14. Stumbled upon this while looking for more info on the live screening today (May 19.) Thought I would share it here since the article above made no mention of the cinema relays. I've transcribed the dates below: May 19 2019 - Carmen Suite / Petrushka Oct 27 2019 - Raymonda Nov 17 2019 - Le Corsaire * Previously Recorded Dec 15 2019 - The Nutcracker * Previously Recorded Jan 26 2020 - Giselle (Ratmansky Production) Feb 23 2020 - Swan Lake Mar 29 2020 - Romeo and Juliet *Previously Recorded April 19 2020 - Jewels I'm delighted that we'll be getting a cinema broadcast of the new Giselle, and I'm curious to see who is ultimately cast in what is being advertised on the website as a "new cast" for Swan Lake. (No Zakharova?) I was hoping we'd get the new Klug (his upcoming adaptation of The Master & Margarita) but that premiere is set for May 21 2020—perhaps technically, then, there's still hope we might get it in the 20/21 cinema season.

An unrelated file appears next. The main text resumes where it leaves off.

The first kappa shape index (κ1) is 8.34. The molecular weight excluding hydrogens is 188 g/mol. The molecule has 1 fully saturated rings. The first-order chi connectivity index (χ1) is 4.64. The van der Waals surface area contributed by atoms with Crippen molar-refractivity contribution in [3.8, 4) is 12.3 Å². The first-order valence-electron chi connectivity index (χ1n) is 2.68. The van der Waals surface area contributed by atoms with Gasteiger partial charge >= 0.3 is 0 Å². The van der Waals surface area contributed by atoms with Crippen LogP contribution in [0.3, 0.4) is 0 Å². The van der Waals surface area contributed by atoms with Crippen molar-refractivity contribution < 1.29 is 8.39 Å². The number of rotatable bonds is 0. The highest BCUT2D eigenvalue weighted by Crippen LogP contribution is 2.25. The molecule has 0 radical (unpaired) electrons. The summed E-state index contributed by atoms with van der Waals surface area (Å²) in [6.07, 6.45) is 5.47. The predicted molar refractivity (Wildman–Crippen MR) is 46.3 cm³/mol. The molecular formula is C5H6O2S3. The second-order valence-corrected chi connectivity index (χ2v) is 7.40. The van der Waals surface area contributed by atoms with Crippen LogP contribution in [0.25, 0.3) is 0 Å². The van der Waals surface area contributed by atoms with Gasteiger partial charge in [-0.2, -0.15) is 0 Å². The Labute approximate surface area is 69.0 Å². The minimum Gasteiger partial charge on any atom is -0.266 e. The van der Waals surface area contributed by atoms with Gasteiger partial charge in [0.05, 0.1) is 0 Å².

15. I, too, would love for ABT to do Bright Stream again. I am going to see the other Ratmansky programs this Spring at least once, but would have shelled out a decent sum of cash to see Bright Stream and bought tickets to see it more than once far in advance.